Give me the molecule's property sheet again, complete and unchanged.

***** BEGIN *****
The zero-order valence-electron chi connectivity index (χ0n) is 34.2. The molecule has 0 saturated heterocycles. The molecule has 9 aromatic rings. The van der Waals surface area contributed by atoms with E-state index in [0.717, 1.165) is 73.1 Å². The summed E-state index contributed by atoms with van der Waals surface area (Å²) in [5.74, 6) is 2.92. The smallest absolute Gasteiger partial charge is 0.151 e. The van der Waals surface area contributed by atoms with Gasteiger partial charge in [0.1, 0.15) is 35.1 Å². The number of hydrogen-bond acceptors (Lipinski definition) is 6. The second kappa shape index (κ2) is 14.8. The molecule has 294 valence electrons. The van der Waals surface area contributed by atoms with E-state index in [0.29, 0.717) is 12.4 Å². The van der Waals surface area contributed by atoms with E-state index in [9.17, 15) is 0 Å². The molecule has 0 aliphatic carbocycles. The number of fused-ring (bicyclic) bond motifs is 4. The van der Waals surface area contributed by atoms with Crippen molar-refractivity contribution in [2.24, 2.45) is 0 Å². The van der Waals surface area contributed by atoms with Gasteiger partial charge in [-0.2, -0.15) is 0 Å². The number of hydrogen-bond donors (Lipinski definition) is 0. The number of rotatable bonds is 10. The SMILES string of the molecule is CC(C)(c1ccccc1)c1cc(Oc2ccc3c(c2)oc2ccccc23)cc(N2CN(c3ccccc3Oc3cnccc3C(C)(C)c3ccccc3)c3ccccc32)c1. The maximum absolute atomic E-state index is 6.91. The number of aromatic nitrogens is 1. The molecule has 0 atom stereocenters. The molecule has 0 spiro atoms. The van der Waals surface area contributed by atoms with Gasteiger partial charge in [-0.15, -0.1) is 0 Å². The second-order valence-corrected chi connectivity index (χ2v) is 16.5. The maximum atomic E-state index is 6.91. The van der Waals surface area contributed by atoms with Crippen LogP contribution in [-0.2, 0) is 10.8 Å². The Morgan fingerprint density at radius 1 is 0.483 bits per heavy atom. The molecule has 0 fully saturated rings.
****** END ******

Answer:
The zero-order valence-electron chi connectivity index (χ0n) is 34.2. The molecule has 0 saturated heterocycles. The molecule has 9 aromatic rings. The van der Waals surface area contributed by atoms with E-state index in [0.717, 1.165) is 73.1 Å². The summed E-state index contributed by atoms with van der Waals surface area (Å²) in [5.74, 6) is 2.92. The smallest absolute Gasteiger partial charge is 0.151 e. The van der Waals surface area contributed by atoms with Gasteiger partial charge in [0.1, 0.15) is 35.1 Å². The number of hydrogen-bond acceptors (Lipinski definition) is 6. The second kappa shape index (κ2) is 14.8. The molecule has 294 valence electrons. The van der Waals surface area contributed by atoms with E-state index in [0.29, 0.717) is 12.4 Å². The van der Waals surface area contributed by atoms with E-state index in [9.17, 15) is 0 Å². The molecule has 0 aliphatic carbocycles. The number of fused-ring (bicyclic) bond motifs is 4. The van der Waals surface area contributed by atoms with Crippen molar-refractivity contribution in [2.24, 2.45) is 0 Å². The van der Waals surface area contributed by atoms with Gasteiger partial charge in [-0.2, -0.15) is 0 Å². The number of hydrogen-bond donors (Lipinski definition) is 0. The number of rotatable bonds is 10. The SMILES string of the molecule is CC(C)(c1ccccc1)c1cc(Oc2ccc3c(c2)oc2ccccc23)cc(N2CN(c3ccccc3Oc3cnccc3C(C)(C)c3ccccc3)c3ccccc32)c1. The maximum absolute atomic E-state index is 6.91. The number of aromatic nitrogens is 1. The molecule has 0 atom stereocenters. The molecule has 0 spiro atoms. The van der Waals surface area contributed by atoms with Gasteiger partial charge in [-0.15, -0.1) is 0 Å². The second-order valence-corrected chi connectivity index (χ2v) is 16.5. The maximum atomic E-state index is 6.91. The van der Waals surface area contributed by atoms with Crippen LogP contribution in [-0.2, 0) is 10.8 Å². The Morgan fingerprint density at radius 1 is 0.483 bits per heavy atom. The molecule has 0 fully saturated rings.